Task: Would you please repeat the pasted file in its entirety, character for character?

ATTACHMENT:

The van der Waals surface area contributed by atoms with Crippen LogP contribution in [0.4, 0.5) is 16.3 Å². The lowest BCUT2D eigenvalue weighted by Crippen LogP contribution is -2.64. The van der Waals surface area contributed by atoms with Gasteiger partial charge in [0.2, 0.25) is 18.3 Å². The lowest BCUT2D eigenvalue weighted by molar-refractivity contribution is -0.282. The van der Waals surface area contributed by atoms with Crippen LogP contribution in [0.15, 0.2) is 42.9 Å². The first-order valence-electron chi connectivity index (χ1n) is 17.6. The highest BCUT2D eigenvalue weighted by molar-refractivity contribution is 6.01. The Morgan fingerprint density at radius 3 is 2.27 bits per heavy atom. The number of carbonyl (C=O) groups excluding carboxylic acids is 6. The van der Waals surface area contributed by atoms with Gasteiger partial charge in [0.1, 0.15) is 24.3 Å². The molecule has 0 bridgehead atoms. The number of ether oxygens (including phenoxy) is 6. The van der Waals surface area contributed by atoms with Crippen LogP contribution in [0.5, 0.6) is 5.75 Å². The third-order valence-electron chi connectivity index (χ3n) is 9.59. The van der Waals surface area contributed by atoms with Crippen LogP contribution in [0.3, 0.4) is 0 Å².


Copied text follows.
The van der Waals surface area contributed by atoms with Crippen LogP contribution in [0.4, 0.5) is 16.3 Å². The lowest BCUT2D eigenvalue weighted by Crippen LogP contribution is -2.64. The van der Waals surface area contributed by atoms with Gasteiger partial charge in [0.2, 0.25) is 18.3 Å². The lowest BCUT2D eigenvalue weighted by molar-refractivity contribution is -0.282. The van der Waals surface area contributed by atoms with Crippen LogP contribution in [0.15, 0.2) is 42.9 Å². The first-order valence-electron chi connectivity index (χ1n) is 17.6. The highest BCUT2D eigenvalue weighted by molar-refractivity contribution is 6.01. The Morgan fingerprint density at radius 3 is 2.27 bits per heavy atom. The number of carbonyl (C=O) groups excluding carboxylic acids is 6. The van der Waals surface area contributed by atoms with Gasteiger partial charge in [0.1, 0.15) is 24.3 Å². The molecule has 0 bridgehead atoms. The number of ether oxygens (including phenoxy) is 6. The van der Waals surface area contributed by atoms with Crippen LogP contribution in [0.5, 0.6) is 5.75 Å². The third-order valence-electron chi connectivity index (χ3n) is 9.59. The van der Waals surface area contributed by atoms with Crippen LogP contribution in [0.3, 0.4) is 0 Å².